A Very English Scandal: Sex, Lies and a Murder Plot in the Houses of Parliament by John Preston

While A Very English Scandal: Sex, Lies and a Murder Plot in the Houses of Parliament by John Preston wasn’t exactly what I expected, despite my reluctance, I found myself sucked into the true story regarding the leadership of the Liberal Party in the British Parliament beginning in 1965. Jeremy Thorpe with his friends Peter Bessell and David Holmes wheel and deal their way throughout the book. If their strategies were limited to politics there wouldn’t have been much of a story, but Thorpe was an active, often indiscreet, homosexual whose affair with the handsome, unstable Norman Josiffe (also known as Norman Scott), led to many grief stricken moments of despair over the possibility of discovery. Out of desperation, Thorpe even plotted an unsuccessful attempt on Scott’s life which ended in his resignation and a major trial featuring barrister George Carman on the defense team. How this natural born, but flawed, leader was ruined makes a fascinating tale. Told through the viewpoints of the various players, the author has done an incredible amount of research to put their authentic voices in the forefront providing more than enough details to substantiate the events. There is even a final chapter describing what happened to the major players in this drama after the trial was over.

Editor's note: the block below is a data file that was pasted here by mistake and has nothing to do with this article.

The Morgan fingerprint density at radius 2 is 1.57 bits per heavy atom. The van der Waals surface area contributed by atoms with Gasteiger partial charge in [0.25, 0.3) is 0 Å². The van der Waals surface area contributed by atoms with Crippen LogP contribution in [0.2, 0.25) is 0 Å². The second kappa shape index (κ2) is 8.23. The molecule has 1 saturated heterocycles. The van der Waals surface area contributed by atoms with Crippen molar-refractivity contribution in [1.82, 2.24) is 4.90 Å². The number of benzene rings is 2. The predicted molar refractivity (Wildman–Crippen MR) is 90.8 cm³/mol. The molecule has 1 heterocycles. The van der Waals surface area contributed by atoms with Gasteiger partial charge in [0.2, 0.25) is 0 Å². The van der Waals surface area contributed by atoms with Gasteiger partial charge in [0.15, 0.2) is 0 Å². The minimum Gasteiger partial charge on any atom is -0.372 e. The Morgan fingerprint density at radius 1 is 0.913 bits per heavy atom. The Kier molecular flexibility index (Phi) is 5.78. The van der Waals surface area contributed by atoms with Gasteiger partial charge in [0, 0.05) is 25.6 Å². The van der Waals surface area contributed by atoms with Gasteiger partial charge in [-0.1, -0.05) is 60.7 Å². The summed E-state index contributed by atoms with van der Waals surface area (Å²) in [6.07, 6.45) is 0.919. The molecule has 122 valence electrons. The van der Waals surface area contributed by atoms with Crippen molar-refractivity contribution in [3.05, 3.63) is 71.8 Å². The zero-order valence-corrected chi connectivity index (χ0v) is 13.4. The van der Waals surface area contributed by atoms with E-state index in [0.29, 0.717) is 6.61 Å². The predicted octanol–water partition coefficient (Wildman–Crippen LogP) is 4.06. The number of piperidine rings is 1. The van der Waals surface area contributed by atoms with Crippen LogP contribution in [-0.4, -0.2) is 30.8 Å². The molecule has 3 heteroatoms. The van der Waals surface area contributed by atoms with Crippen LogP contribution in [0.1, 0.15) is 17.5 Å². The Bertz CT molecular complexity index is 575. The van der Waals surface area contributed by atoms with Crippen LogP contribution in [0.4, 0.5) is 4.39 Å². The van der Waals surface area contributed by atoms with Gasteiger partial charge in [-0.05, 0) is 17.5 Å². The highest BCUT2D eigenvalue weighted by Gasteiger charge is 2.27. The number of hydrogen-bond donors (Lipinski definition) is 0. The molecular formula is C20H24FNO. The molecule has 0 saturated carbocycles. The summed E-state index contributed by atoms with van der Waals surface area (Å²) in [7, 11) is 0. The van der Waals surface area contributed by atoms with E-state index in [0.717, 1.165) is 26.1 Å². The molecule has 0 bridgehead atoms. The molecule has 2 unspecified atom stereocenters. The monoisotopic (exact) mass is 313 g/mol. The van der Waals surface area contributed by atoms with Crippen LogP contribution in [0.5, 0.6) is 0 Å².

While this book is very readable, it is a tad too long and I wish some of the details could have been condensed or omitted although I realize the author wanted to be thorough.

What astonished me is that there were still laws on the books prior to 1967 which proclaimed homosexual acts between consenting adults a criminal offense and that even after that date such a tendency could result in the loss of a job. Due to this policy, blackmail became a very real threat for the numerous individuals mentioned who were secretly in the closet. In an era where Gay Marriage is legal (at least in the United States), it is hard to fathom the hardship faced for those who were not born heterosexual. Yet, even with laws protecting their rights as citizens, society still too often gangs up and harasses members of the LGBT community.

Preston includes a comprehensive index and a list of acknowledgements which reference the numerous titles he used in his research of the events surrounding this scandal.

Four stars and a thank you to Other Press and Netgalley for providing this ARC in exchange for an honest review.

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